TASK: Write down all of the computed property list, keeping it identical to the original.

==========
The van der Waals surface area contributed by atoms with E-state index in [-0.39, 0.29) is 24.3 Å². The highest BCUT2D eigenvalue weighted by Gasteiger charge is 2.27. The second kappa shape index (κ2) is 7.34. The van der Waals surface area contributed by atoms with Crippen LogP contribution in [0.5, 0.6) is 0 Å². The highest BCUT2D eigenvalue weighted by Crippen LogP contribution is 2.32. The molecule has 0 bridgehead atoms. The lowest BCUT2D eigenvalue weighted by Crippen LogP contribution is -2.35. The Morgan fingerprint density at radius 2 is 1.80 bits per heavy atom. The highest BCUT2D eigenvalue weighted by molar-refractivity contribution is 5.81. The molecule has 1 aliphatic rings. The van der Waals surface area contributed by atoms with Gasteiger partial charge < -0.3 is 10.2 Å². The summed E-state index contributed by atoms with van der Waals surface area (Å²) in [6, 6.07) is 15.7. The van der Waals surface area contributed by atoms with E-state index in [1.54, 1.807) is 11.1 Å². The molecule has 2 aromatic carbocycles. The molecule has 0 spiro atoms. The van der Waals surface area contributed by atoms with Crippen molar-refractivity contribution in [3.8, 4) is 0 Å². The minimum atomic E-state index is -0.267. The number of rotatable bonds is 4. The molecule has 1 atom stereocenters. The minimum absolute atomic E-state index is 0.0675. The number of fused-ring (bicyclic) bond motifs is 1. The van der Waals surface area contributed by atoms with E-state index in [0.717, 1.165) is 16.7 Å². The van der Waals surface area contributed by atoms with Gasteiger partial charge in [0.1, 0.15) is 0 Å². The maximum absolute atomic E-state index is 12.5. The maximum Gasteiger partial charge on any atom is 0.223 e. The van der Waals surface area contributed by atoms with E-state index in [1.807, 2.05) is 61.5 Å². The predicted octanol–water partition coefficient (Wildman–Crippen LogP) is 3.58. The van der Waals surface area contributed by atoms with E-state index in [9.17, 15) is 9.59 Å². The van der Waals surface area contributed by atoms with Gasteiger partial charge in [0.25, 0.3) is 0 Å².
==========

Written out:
The van der Waals surface area contributed by atoms with E-state index in [-0.39, 0.29) is 24.3 Å². The highest BCUT2D eigenvalue weighted by Gasteiger charge is 2.27. The second kappa shape index (κ2) is 7.34. The van der Waals surface area contributed by atoms with Crippen LogP contribution in [0.5, 0.6) is 0 Å². The highest BCUT2D eigenvalue weighted by Crippen LogP contribution is 2.32. The molecule has 0 bridgehead atoms. The lowest BCUT2D eigenvalue weighted by Crippen LogP contribution is -2.35. The Morgan fingerprint density at radius 2 is 1.80 bits per heavy atom. The highest BCUT2D eigenvalue weighted by molar-refractivity contribution is 5.81. The molecule has 1 aliphatic rings. The van der Waals surface area contributed by atoms with Gasteiger partial charge < -0.3 is 10.2 Å². The summed E-state index contributed by atoms with van der Waals surface area (Å²) in [6, 6.07) is 15.7. The van der Waals surface area contributed by atoms with E-state index in [1.54, 1.807) is 11.1 Å². The molecule has 2 aromatic carbocycles. The molecule has 0 spiro atoms. The van der Waals surface area contributed by atoms with Crippen molar-refractivity contribution in [3.8, 4) is 0 Å². The minimum atomic E-state index is -0.267. The number of rotatable bonds is 4. The molecule has 1 atom stereocenters. The minimum absolute atomic E-state index is 0.0675. The number of fused-ring (bicyclic) bond motifs is 1. The van der Waals surface area contributed by atoms with E-state index in [0.717, 1.165) is 16.7 Å². The van der Waals surface area contributed by atoms with Gasteiger partial charge in [0.1, 0.15) is 0 Å². The maximum absolute atomic E-state index is 12.5. The maximum Gasteiger partial charge on any atom is 0.223 e. The van der Waals surface area contributed by atoms with E-state index in [1.807, 2.05) is 61.5 Å². The predicted octanol–water partition coefficient (Wildman–Crippen LogP) is 3.58. The van der Waals surface area contributed by atoms with E-state index in [9.17, 15) is 9.59 Å². The van der Waals surface area contributed by atoms with Gasteiger partial charge in [0.25, 0.3) is 0 Å².